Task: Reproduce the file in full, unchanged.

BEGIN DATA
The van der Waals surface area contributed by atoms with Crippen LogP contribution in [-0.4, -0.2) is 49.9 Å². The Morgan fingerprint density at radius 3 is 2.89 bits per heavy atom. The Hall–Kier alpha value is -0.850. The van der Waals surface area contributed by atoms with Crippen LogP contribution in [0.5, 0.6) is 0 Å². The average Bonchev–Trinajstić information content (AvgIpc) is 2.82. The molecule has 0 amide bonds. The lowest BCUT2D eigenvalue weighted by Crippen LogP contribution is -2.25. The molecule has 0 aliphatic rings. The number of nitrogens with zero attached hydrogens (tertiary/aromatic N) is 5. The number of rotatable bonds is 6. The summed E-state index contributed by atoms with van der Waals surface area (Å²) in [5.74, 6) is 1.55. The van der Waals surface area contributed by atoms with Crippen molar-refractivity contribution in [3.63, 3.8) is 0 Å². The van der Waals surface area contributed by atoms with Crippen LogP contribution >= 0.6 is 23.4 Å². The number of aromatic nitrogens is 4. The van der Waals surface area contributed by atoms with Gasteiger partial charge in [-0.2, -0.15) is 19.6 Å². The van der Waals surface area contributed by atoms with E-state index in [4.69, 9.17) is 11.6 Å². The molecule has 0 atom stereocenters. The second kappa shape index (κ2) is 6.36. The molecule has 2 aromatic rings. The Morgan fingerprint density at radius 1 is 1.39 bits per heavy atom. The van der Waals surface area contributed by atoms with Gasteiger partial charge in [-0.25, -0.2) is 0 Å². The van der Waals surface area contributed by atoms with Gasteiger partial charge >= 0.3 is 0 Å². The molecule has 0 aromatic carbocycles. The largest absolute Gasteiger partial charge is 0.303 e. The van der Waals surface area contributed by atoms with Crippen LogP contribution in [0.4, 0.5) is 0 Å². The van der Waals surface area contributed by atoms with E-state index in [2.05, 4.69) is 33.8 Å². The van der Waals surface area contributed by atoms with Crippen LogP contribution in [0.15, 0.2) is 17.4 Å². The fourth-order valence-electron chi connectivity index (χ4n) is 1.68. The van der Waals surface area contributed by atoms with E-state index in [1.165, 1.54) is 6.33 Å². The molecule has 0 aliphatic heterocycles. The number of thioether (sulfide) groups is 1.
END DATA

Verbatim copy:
The van der Waals surface area contributed by atoms with Crippen LogP contribution in [-0.4, -0.2) is 49.9 Å². The Morgan fingerprint density at radius 3 is 2.89 bits per heavy atom. The Hall–Kier alpha value is -0.850. The van der Waals surface area contributed by atoms with Crippen LogP contribution in [0.5, 0.6) is 0 Å². The average Bonchev–Trinajstić information content (AvgIpc) is 2.82. The molecule has 0 amide bonds. The lowest BCUT2D eigenvalue weighted by Crippen LogP contribution is -2.25. The molecule has 0 aliphatic rings. The number of nitrogens with zero attached hydrogens (tertiary/aromatic N) is 5. The number of rotatable bonds is 6. The summed E-state index contributed by atoms with van der Waals surface area (Å²) in [5.74, 6) is 1.55. The van der Waals surface area contributed by atoms with Crippen molar-refractivity contribution in [3.63, 3.8) is 0 Å². The van der Waals surface area contributed by atoms with Crippen LogP contribution >= 0.6 is 23.4 Å². The number of aromatic nitrogens is 4. The van der Waals surface area contributed by atoms with Gasteiger partial charge in [-0.2, -0.15) is 19.6 Å². The van der Waals surface area contributed by atoms with E-state index in [4.69, 9.17) is 11.6 Å². The molecule has 0 atom stereocenters. The second kappa shape index (κ2) is 6.36. The molecule has 2 aromatic rings. The Morgan fingerprint density at radius 1 is 1.39 bits per heavy atom. The van der Waals surface area contributed by atoms with Gasteiger partial charge in [-0.25, -0.2) is 0 Å². The van der Waals surface area contributed by atoms with Gasteiger partial charge >= 0.3 is 0 Å². The molecule has 0 aromatic carbocycles. The largest absolute Gasteiger partial charge is 0.303 e. The van der Waals surface area contributed by atoms with Crippen LogP contribution in [0.4, 0.5) is 0 Å². The van der Waals surface area contributed by atoms with E-state index in [2.05, 4.69) is 33.8 Å². The van der Waals surface area contributed by atoms with Crippen LogP contribution in [0.15, 0.2) is 17.4 Å². The fourth-order valence-electron chi connectivity index (χ4n) is 1.68. The van der Waals surface area contributed by atoms with E-state index in [1.165, 1.54) is 6.33 Å². The molecule has 0 aliphatic heterocycles. The number of thioether (sulfide) groups is 1.